The Global Stratotype Section and Point (GSSP) approach to define stage boundaries leaves the unit or body of the stage undefined. At the same time, previous arguments against the use of unit-stratotypes have been invalidated for the younger Cenozoic part of the geological record through the revolutionary advance in integrated high-resolution stratigraphy and astronomical dating. Combined, these provide unprecedented age control and ensure continuity of sedimentary successions, at least within the time scales of the calibrated astronomical-forced climate oscillations, and offer the possibility to introduce amended unit-stratotypes for global stages. Here we propose that such unit-stratotypes should comprise the entire stage in an astronomically age calibrated deep-marine succession, preferably but not necessarily containing the GSSP. Furthermore, cycles used for the tuning can be formally defined as chronozones, i.e. chronostratigraphic units of either unspecified rank or of a smaller scale than the stage, and independent of the standard hierarchy in global chronostratigraphy. In this way, the standard Geological Time Scale and Global Chronostratigraphic Scale can be brought in line with the progress in integrated high-resolution stratigraphy and astronomical dating. However, the more fundamental formal definition of unit-stratotypes does not depend on the formalization of astrochonozones, and both issues should be separately considered and voted upon.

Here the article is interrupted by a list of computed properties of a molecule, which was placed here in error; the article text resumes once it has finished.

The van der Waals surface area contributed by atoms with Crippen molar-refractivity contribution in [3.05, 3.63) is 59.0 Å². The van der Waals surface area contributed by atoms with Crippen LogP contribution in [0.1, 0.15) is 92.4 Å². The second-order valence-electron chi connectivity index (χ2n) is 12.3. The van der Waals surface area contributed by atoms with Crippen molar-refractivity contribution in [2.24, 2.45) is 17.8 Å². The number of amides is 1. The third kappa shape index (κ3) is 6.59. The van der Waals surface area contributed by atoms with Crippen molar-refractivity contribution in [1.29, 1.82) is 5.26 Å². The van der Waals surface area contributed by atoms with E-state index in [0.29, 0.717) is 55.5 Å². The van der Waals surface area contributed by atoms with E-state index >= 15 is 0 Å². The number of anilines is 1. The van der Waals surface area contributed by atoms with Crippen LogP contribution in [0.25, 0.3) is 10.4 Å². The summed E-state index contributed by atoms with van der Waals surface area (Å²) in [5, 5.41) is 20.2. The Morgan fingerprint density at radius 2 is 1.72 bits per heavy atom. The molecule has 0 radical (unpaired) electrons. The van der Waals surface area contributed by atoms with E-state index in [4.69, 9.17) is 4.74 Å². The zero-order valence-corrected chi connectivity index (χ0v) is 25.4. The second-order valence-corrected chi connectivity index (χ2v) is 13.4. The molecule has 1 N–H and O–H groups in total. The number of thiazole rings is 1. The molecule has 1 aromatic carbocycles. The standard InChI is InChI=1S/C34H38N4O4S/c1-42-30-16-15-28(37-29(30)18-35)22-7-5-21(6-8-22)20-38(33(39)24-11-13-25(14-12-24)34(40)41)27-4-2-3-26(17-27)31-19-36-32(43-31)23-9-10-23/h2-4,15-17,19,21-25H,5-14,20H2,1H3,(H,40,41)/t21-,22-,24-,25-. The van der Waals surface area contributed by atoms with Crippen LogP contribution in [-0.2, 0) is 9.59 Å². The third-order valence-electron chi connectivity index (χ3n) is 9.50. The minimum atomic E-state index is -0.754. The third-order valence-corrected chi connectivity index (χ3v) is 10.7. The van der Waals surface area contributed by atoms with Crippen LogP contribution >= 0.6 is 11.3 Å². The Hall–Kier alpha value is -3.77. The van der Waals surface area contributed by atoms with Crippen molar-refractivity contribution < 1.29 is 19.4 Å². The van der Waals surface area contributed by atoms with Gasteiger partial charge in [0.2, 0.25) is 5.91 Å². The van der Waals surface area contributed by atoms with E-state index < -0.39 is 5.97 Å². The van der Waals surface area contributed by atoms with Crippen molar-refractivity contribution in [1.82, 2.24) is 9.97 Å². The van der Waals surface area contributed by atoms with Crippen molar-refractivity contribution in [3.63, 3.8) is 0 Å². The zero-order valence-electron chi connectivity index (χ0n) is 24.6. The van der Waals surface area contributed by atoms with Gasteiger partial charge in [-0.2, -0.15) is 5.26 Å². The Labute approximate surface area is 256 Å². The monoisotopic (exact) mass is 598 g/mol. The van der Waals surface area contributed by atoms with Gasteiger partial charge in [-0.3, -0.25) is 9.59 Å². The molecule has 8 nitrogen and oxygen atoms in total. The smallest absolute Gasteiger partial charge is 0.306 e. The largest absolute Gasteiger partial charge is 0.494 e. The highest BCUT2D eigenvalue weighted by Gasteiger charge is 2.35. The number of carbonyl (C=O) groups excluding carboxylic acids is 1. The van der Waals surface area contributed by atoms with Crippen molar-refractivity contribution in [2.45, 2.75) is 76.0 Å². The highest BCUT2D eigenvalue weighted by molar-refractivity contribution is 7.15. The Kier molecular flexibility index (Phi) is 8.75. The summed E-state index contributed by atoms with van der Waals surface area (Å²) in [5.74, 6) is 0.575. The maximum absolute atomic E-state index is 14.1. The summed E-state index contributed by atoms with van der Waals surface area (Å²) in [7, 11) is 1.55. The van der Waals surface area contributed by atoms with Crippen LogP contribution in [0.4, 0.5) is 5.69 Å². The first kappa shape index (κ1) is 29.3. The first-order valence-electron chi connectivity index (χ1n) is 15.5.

- Astronomical dating
- global chronostratigraphy